I'm a bike nerd, so it's interesting to me and I can see more point on road bikes than mtbs (since road bike shifting is so compromised with flappy levers, cable routing designed to cause the cables to bind, etc) but cables are a good solid solution.
7900 was compromised (as is every other shimano groupset of that generation that followed), but 7800 is brilliant, and by all accounts 9000 is as good/better.
Not sure about auto changing to maintain cadence: 1) I like to vary my cadence - what if you're out of the saddle?! 2) I'm not sure random unexpected gear changes would be much fun! 3) Off road particularly your cadence changes constantly, how do you either have it keep up, or not change 5 seconds too late
Not insurmountable though. keep the shift buttons and use them to vary cadence instead, click down and it drops 5rpm before you stand up to avoid drop kicking the guy behind, then a saddle sensor to automaticaly go back to your normal cadence when you sit down again?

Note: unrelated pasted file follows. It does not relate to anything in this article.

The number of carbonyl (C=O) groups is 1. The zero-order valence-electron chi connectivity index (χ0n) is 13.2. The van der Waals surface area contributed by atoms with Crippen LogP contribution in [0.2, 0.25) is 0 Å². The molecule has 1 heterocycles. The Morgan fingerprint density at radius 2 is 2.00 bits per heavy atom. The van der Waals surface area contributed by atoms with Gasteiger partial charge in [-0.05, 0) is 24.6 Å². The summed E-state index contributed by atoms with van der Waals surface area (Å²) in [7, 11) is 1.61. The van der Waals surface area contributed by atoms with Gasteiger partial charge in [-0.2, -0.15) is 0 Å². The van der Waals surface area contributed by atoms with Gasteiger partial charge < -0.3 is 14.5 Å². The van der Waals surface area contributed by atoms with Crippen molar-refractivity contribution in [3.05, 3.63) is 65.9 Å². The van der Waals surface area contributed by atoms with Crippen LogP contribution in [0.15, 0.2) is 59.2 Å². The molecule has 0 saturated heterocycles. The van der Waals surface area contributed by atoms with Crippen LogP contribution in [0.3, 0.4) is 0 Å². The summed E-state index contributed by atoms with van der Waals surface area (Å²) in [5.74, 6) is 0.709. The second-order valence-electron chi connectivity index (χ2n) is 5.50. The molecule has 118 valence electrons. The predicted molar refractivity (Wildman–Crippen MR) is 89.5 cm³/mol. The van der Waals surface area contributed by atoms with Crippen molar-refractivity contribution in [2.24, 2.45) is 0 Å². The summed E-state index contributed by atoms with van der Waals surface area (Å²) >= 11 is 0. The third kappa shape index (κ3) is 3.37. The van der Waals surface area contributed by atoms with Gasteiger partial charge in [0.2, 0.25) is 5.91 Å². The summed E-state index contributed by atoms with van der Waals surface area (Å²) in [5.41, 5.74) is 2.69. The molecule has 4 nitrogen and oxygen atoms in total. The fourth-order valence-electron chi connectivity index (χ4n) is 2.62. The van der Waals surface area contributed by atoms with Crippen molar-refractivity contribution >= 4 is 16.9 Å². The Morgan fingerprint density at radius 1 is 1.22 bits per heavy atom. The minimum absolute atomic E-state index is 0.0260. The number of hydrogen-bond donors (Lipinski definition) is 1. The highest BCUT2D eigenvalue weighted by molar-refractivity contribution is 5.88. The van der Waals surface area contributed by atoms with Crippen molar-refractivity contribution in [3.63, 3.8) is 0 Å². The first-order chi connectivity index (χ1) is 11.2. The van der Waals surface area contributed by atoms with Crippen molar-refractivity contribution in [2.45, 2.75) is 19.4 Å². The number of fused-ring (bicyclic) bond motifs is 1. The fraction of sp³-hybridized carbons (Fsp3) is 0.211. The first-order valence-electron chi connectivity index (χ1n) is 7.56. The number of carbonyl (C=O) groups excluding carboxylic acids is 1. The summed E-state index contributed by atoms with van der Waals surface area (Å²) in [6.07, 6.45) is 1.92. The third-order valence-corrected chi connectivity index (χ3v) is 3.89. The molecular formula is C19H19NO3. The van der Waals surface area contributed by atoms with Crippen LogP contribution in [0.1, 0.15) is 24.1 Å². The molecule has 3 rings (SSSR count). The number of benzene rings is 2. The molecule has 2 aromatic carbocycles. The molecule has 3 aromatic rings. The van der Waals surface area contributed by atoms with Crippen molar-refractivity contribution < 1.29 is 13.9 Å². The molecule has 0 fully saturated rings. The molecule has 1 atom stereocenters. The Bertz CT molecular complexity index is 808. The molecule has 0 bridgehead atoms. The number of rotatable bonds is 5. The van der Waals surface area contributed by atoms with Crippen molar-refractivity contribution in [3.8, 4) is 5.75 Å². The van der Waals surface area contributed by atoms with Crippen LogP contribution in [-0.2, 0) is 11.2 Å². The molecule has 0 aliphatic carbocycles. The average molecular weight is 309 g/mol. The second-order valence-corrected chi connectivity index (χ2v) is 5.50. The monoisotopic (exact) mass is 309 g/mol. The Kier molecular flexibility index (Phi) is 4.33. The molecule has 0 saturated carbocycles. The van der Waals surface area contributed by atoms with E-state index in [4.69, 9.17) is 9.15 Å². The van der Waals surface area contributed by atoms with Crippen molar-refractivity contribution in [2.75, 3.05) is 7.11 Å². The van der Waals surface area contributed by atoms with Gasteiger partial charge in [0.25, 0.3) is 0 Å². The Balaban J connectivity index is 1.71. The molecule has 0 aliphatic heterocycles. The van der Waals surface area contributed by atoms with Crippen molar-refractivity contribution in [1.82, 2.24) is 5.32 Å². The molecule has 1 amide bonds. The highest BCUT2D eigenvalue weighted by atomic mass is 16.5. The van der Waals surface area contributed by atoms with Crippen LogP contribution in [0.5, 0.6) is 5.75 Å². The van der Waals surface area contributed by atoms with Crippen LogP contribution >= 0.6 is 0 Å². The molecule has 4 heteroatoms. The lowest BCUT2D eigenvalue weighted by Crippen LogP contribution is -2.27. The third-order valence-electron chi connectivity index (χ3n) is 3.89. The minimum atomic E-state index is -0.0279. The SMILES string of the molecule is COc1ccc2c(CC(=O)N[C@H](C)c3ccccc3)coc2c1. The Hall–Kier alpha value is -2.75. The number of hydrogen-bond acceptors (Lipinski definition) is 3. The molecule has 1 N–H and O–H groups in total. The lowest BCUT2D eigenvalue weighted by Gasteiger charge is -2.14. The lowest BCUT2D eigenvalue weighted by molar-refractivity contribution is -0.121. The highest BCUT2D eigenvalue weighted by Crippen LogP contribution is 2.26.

Would also need an input from the brakes/speed/gradient too, to stop it shifting into a really easy gear when coasting downhill or upto trafic lights. TBH it's probably far too complicated to work well for everyone. It'd be a cool 'mode' for a training session (maintiain 90rpm for an hour and let the computer pick gears that make you do a 2x20min FTP workout regardless of headwinds, accelerations and gradient). But for just riding arround, races or club runs, 99% of people probbaly just flick gears subconciously based on 101 factors a computer program would struggle to resolve, how would it know you're about to aproach a climb, even with a GPS/map data to base it's decision on you might want to either ease off in anticipation of an attack, or up the speed to get to the front in anticipation of being dropped (basicly Cav and Froome would want entirely different modes).